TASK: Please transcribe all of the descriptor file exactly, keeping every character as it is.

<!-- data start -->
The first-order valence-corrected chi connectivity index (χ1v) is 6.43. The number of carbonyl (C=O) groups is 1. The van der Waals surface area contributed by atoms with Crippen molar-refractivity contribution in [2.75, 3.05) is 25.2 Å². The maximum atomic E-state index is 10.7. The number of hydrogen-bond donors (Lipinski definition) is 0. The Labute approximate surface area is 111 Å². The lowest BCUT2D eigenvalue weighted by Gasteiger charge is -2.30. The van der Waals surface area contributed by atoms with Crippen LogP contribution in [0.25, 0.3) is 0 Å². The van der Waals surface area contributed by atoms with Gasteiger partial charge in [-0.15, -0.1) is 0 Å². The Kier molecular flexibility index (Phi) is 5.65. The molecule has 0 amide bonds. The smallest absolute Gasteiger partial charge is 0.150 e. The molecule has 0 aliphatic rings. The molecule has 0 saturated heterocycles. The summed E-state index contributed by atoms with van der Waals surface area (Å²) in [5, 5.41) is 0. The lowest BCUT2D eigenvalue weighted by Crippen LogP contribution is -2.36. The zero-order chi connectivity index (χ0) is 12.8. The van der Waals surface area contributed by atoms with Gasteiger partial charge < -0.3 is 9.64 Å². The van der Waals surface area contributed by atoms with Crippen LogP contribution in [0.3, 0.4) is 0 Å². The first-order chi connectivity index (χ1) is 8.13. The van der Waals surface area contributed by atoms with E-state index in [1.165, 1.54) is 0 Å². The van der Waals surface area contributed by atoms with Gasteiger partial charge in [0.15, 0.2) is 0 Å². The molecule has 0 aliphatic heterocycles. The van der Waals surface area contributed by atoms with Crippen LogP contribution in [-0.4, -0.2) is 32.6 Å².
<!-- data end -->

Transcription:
The first-order valence-corrected chi connectivity index (χ1v) is 6.43. The number of carbonyl (C=O) groups is 1. The van der Waals surface area contributed by atoms with Crippen molar-refractivity contribution in [2.75, 3.05) is 25.2 Å². The maximum atomic E-state index is 10.7. The number of hydrogen-bond donors (Lipinski definition) is 0. The Labute approximate surface area is 111 Å². The lowest BCUT2D eigenvalue weighted by Gasteiger charge is -2.30. The van der Waals surface area contributed by atoms with Crippen LogP contribution in [0.25, 0.3) is 0 Å². The van der Waals surface area contributed by atoms with Gasteiger partial charge in [-0.15, -0.1) is 0 Å². The Kier molecular flexibility index (Phi) is 5.65. The molecule has 0 amide bonds. The smallest absolute Gasteiger partial charge is 0.150 e. The molecule has 0 aliphatic rings. The molecule has 0 saturated heterocycles. The summed E-state index contributed by atoms with van der Waals surface area (Å²) in [5, 5.41) is 0. The lowest BCUT2D eigenvalue weighted by Crippen LogP contribution is -2.36. The zero-order chi connectivity index (χ0) is 12.8. The van der Waals surface area contributed by atoms with Gasteiger partial charge < -0.3 is 9.64 Å². The van der Waals surface area contributed by atoms with Crippen LogP contribution in [0.3, 0.4) is 0 Å². The first-order chi connectivity index (χ1) is 8.13. The van der Waals surface area contributed by atoms with E-state index in [1.165, 1.54) is 0 Å². The van der Waals surface area contributed by atoms with Gasteiger partial charge in [0.15, 0.2) is 0 Å². The molecule has 0 aliphatic heterocycles. The van der Waals surface area contributed by atoms with Crippen LogP contribution in [-0.4, -0.2) is 32.6 Å².